I got started as a songwriter. My passion from an early age was really about writing songs, and so everything that's happened in my career as an arranger and as a record producer really has predicated really on what I learned in terms of how to write songs, how to create material.
I was a musician as a child, as a piano player from an early age, and I had an affinity for it. But my big problem was I was much more interested in being a composer than in being a performer, so it's very rare to find just local music instruction that encourages composition over the basic structure of music, which by all accounts one should learn all the fundamentals before you go off and try to write. But I think I was doing it simultaneously. I was writing probably before I really knew how to, but that's the impulse of a writer, of course.
I decoded the piano at an early age. I mean, it just made sense to me. So I could read music, but I wanted to write my own music. So that wasn't particularly encouraged. I think it's much more possible today where you can really sort of separate your music students from those who are gonna be performers and those who are composers, and as it turns out, I'm a performer now, too, because I play on a lot of the records that I produce. But it all started with this song for me.
I have to say that when I was growing up I had no sense of the possibilities of making music for a living. And so my sense of it was I was just having fun with it. It was a passion that really could only be satisfied by doing it. I mean, and so I wasn't thinking of it as a career.
And as it turns out, it has become my career and it's, as it turns out, the thing that I loved the most. So all of those things are – I feel very lucky that all of my free time was spent trying to write songs and trying to record the songs that I'd written, or record other people. Just the whole idea of capturing sound after you'd written a song, to me, was – I wasn't even aware of how you really got on the path to do that professionally. And growing up in Mississippi, there weren't all that many opportunities. I mean, there was only one or two recording studios in New Orleans at the time, which is a great tragedy.
So it was kind of like you figured it out on your own. My parents were very supportive, but they never thought of me as being a professional musician for the rest of my life and so not that they didn't think it was necessarily a good idea, but for them, they probably saw me doing something else. But a true writer has to write, and as it turned out, I had enough of a gift musically and lyrically to be able to express myself relatively well at an early enough age where people would say, "Well, that's a pretty song" at least.
So the real encouragement was just that the songs kind of stuck with me, and so I knew I was going to be doing it anyway. So you learn relatively quickly when you're a writer that one thing that you like is to communicate something to people and you get the feedback, 'cause it can be a very lonely profession. But having people respond to music was my great motivation.
I was very lucky to grow up when I did, where I did, in the South where I was hearing every kind of music imaginable. There was the British pop music coming from the Beatles, the Rolling Stones, but they had in turn been influenced by the very music which I kind of grew up with, which was R&B, Jazz, Zydeco, some Country Music, and just about anything else. Local radio at the time was really local radio, when you could hear local artists. And there was a real sense that you could discover someone. I mean, I grew up ten miles from Jerry Lee Lewis, who lived in Fairview, Louisiana when I lived in Natchez across the river. And when I was a kid, we used to see him perform and it was one of the more astonishing things. And this was after he was a superstar, but he would still play gigs around there and it was wonderful.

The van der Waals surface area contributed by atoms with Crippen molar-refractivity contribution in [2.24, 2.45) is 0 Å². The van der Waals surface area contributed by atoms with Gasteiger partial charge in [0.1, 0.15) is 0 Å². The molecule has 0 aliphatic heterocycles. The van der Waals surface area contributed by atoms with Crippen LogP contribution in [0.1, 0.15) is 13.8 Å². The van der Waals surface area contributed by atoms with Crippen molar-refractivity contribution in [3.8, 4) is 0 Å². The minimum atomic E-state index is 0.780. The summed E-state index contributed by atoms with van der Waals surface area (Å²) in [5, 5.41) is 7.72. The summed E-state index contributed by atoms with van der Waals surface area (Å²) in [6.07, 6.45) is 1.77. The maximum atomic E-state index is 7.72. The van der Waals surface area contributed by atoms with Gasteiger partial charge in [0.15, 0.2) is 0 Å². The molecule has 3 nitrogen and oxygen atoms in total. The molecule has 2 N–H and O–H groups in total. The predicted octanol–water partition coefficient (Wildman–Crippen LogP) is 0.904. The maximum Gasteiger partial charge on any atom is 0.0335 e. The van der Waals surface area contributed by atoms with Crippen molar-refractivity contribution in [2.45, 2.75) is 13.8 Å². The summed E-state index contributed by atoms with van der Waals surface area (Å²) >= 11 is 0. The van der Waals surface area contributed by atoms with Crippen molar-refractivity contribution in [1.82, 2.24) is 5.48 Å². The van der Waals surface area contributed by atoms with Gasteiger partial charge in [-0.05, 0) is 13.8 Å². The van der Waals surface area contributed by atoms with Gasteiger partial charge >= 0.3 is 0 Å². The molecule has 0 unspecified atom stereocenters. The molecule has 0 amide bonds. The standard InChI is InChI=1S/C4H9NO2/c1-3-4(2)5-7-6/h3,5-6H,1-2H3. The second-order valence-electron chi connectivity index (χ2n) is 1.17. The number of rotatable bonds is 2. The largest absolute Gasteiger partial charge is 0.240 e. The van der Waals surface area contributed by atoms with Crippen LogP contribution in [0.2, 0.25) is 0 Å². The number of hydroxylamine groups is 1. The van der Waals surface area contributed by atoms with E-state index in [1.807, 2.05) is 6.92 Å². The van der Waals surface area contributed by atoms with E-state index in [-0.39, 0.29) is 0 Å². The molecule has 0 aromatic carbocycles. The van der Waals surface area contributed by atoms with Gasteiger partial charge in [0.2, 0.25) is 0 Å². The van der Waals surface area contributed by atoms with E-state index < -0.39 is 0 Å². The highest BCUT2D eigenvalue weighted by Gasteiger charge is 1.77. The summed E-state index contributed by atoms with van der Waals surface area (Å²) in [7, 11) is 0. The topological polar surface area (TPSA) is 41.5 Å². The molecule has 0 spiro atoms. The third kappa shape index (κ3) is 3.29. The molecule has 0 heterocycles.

And so there was a real sense – music hadn't become this sort of big international monolithic thing. It was music that everybody made music and you could hear it everywhere. It was in the air, so I sort of like steeped in that pot. You come out with something, I think.
Listen, I came to Hollywood when I was 22 years old, the day after I graduated from college. And I had absolutely no idea what I was doing. So the only encouragement I had was the vague sense that I had to keep writing, and so I came out to Hollywood and got lucky enough to land a job being a gopher for the Elton John organization. My first job in Hollywood.
And for three years, I answered phones and did whatever needed to be done, and then they found out I was a musician and they gave me an opportunity to work with some of their artists. Elton had a label. Kee Kee Dee was one of the artists. I wrote some songs for her. And the first song I had recorded, called One Step, it was a mid-chart hit and that was the moment when I felt like, "Okay, this is real. I actually made some money on this." So the first time you just hear a song on the radio that you've written, I guess you could call that the epiphany.
Although, I had had songs on the radio before when I was in high school, again, because of this local radio phenomenon. People would play my stuff. But to have it on a national stage and an international stage, I saw the power of radio, I saw the power of really the next level of how your music can reach people. I think I wisely made the decision early on that I was not going to be the performer and I really didn't have the impulse to be the performer. Although, singer/songwriters generally during that era didn't have to be particularly pretty or have to be able to dance. It was I think a little bit more of an interest in just the music.